A small gem in the heart of one of Dublin’s busiest streets, this co-owned Irish and Spanish tapas restaurant ticks all the boxes. The food is plentiful but of excellent quality, and for a location in the centre of one of Europe’s most expensive cities, is not nearly as pricey as one would think.
It was on my way to work on Wexford Street that I first stumbled across the charming Spanish enclave. The area of Wexford street and further up the road, Camden Street, is already a haven for the foodies of Ireland’s capital, as one can find burrito bars and Persian falafel stops slotted amongst Japanese sushi houses and, of course the traditional Irish pub. Nevertheless, the Spanish tapas restaurant immediately caught my attention as I passed by. The authentic feel of the place is cemented by the tiled restaurant sign, and a pretty wall mural which features a scene of a Spanish balcony and flowers. The outside eating area also goes somewhat in aiding the illusion that you’re in Majorca, especially as its equipped against the Irish weather with a cover and outdoor heaters. So even on a cold and rainy day (which, incidentally was the kind of day I decided to eat there) its nice to sit outside. The outside space is limited however, and the restaurant becomes extremely busy on Fridays and weekends. It is therefore advisable to book ahead. However as the old impression goes, a restaurant that becomes so busy must serve good food. After the dining experience my friends and I were given one Sunday evening, I can certainly vouch that for Las Tapas de Lola, this is certainly true.
The restaurant offers 4 set group menus, each featuring a selection of tapas, priced from 25-40 euros per person. However, we decided to order dishes straight from the normal tapas menu and our bill per person (divided between 4) did not cost this much. Including a bottle of red wine, we each paid around 19.99 euros each. Therefore, ordering from the tapas menu gives you the better deal, especially as one has free reign over what dishes they can choose! As is typical with tapas, the server recommended around 3 dishes per person. This is what we did as, altogether, our group of 4 mixed and matched around 12 different dishes from the menu. The dishes were a good size for tapas, and 3 to 4 certainly provided one with a filling and satisfying meal. At the end we even considered whether we had ordered too much food!
In addition to the size, the quality and taste of the food was second to none. For a restaurant with food and an experience that is so delicious and authentic, I believe the tapas menu is extremely good value for money. Dublin is one of the most expensive cities in Europe, and the average cost for an “inexpensive” restaurant is between 10 and 20 euros, 15 on average. The description of “inexpensive” conjures up more of an image of a late night takeaway, rather than a rustic tapas joint. Therefore, while 19.99 is perhaps slightly more than what I would normally pay for a meal, the amount of food, coupled with the quality and the fact that this figure included alcohol means that I do not think price is a barrier to enjoying food here. This is especially as with slightly less food and no alcohol, the bill would have been even cheaper. Upon sitting down one is also presented with a complimentary aperitif, a small drink which on the day we visited, was a lemon based liquor.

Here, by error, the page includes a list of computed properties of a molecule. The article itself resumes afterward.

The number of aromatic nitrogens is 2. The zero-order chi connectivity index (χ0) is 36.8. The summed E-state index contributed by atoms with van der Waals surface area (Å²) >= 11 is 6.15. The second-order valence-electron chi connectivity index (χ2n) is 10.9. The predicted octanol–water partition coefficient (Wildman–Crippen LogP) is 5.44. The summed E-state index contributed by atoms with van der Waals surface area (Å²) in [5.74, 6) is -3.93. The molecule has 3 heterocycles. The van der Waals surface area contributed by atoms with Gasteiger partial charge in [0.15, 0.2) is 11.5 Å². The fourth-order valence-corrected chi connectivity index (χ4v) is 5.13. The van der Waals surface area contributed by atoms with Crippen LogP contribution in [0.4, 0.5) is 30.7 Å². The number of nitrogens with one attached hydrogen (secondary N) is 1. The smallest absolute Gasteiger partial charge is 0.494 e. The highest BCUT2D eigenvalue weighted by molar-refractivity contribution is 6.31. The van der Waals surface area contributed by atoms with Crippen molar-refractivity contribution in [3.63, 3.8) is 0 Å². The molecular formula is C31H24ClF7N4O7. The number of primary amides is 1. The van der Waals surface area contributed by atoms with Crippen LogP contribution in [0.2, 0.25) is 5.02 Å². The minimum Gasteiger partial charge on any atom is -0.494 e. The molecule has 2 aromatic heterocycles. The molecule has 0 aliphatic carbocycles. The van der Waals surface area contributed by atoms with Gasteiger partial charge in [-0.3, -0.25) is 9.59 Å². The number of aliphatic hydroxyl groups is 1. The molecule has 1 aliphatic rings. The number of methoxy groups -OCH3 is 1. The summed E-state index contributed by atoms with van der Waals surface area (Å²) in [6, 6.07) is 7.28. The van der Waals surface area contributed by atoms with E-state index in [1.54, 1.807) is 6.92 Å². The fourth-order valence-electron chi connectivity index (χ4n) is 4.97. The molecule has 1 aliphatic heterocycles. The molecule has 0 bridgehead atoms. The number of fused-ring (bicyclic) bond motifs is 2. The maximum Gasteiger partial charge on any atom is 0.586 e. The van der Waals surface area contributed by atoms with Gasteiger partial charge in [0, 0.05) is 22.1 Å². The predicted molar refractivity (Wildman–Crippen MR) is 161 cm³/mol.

Moving onto the actual contents of the food, one is sure to find a dish for them. The menu is broken down into different sections: “Pica Pica” (small bites), “Carne” (Meat), “Pescado” (Fish/seafood), “Sin Carne/Pescado” (Vegetarian), “Ensaladas” (Salads) and Desserts. The vegetarian menu is extensive, offering 9 dishes to choose from, as well as other suitable dishes in the salad and small bites sections. Although I am a pescatarian and so did really enjoy the Gambas al ajillo (prawns with garlic, chilli and olive oil), I was certainly able to eat enough from the vegetarian menu. This was a joy as these dishes were also significantly cheaper. My personal recommendations would be the “saltedo de setas” (seasonal mix of sauteed mushrooms and a sprinkle of spring onion) which was 6.50 euros for the dish, the “patatas bravas y alioli” (fried potatoes with garlic sauce) for 4.95 euros and “Queso cordobes” (grilled goats cheese with tomato marmalade) for 5.50 euros. Remember, these prices are typically split between two people.
For those who do eat fish, one of my favourite dishes from the menu was the “Ensaladilla rusta”, a salad of tuna, potatoes, carrots, peas, mayonnaise and egg shavings. This dish was really big and only cost 4.95 euros- definitely making it one of the best value for money dishes on the menu. My meat-eating friends recommended the “Bomba de la Barceloneta”, which is essentially a huge meat ball covered in spicy sauces, for 5.50 euros.
For a restaurant that ticks all the boxes- food quality, dish size, atmosphere, location and price- I can honestly think of no way in which this extremely pleasant eatery could improve. I advise all Dubliners to try Las Tapas de Lola at least once, and I certainly know where I will be eating when I next visit the fair city!